Seeing these invisible obstacles embodied in front of me, brought home that yeah I do fight these things everyday. I’m not weak or crazy or too sensitive. I’m way better off than a lot of others, but I’m still constantly having to overcome getting knocked around by -isms. And it’s exhausting. Because to people who don’t get what you’re going through, it just looks like shadow boxing.

At the end of the tour, our guide left us in the processing room, and I started to process how much I resent that society has normalized the idea that it’s a man’s world. As a woman, if you want to do ANYTHING with your life, from running a company to running a household, you’re told it’ll be a struggle. Men are the norm, and not-men are not-normal. It takes a fight just to get in the ring. Maybe you’re offered help along the way from other women who have “done it” … they teach you to lean in, or blend in, or fight back. But the message that ambitious women absorb is “get ready to swim upstream”. And that’s wrong. Not because achievement should be easy, but because the fight is too often so basic.

The other day a man on the train approached my girlfriend and told her she had pretty hair. When he kept trying to talk to her, she moved and he started to pout. He made her so uncomfortable that she changed seats. And then he acted like she’d done something wrong.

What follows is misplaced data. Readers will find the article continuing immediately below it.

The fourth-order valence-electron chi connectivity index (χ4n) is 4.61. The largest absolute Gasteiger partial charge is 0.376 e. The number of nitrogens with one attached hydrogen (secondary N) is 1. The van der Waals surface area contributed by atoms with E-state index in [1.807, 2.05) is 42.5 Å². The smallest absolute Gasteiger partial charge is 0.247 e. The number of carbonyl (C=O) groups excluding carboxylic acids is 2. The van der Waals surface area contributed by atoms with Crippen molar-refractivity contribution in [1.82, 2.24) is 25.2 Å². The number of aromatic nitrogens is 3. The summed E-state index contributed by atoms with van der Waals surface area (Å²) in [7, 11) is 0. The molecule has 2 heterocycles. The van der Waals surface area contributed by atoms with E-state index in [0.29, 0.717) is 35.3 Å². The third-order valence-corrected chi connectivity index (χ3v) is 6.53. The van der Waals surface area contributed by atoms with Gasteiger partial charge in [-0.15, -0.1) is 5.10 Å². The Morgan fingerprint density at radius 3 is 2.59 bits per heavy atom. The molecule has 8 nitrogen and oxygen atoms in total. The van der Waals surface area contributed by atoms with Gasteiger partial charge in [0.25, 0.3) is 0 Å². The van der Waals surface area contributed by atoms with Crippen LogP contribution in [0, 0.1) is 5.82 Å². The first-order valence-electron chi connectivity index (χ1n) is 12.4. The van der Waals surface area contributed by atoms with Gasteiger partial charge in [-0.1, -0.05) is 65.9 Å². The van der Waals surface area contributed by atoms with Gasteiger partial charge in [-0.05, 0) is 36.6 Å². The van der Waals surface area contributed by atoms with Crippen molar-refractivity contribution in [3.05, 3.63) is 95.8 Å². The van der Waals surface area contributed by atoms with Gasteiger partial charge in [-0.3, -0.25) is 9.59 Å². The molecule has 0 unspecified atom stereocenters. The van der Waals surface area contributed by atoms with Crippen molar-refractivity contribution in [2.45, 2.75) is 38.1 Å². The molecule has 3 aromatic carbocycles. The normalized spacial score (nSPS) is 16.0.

Most women who take public transportation have a story like that. I have a few… from the young guy who wandered over and muttered, “I just wanted to say you’re cute,” to the stranger who yelled at me for being a bitch, because he asked if he could be my boyfriend and I said no.

On Instagram recently, Jen Kirkman told a guy: “you don’t need to ever talk to a woman on the street. Ever.” This guy had started the discussion by saying men who are creeps ruin complimenting women for nice guys. He said, “I just want to pay a compliment to someone who looks awesome, but because of guys like this I feel like a creep.”

So was Kirkman just being a killjoy? Nope!

What’s wrong with just complimenting a lady on the street? As the lady on the street, I don’t know if you’re the kid creating an awkward moment for me, or the guy who’s going to yell in my face. I don’t know what you want from me, and if you don’t get what you want, I don’t know how you’re going to react. To protect myself, it’s smarter to assume that strange guy approaching means danger. We never know the level of risk at the outset, and it’s very easy to believe we’re not safe.

And then there’s a whole other discussion we could have about objectifying women to determine their worth.

Part of what I most appreciate about Killjoy’s Kastle is that it’s not making fun of feminists or lesbians, although it does poke fun at stereotypes of all kinds of people. It uses entertainment to lift the occasional mask. A lot of the experience felt to me like “let’s laugh, so we don’t cry.” Try to hold others to any kind of standard when it comes to treating women fairly, and you’ll hear the K word. But it sounds a little sweeter coming from the decaying lips of a zombie folksinger.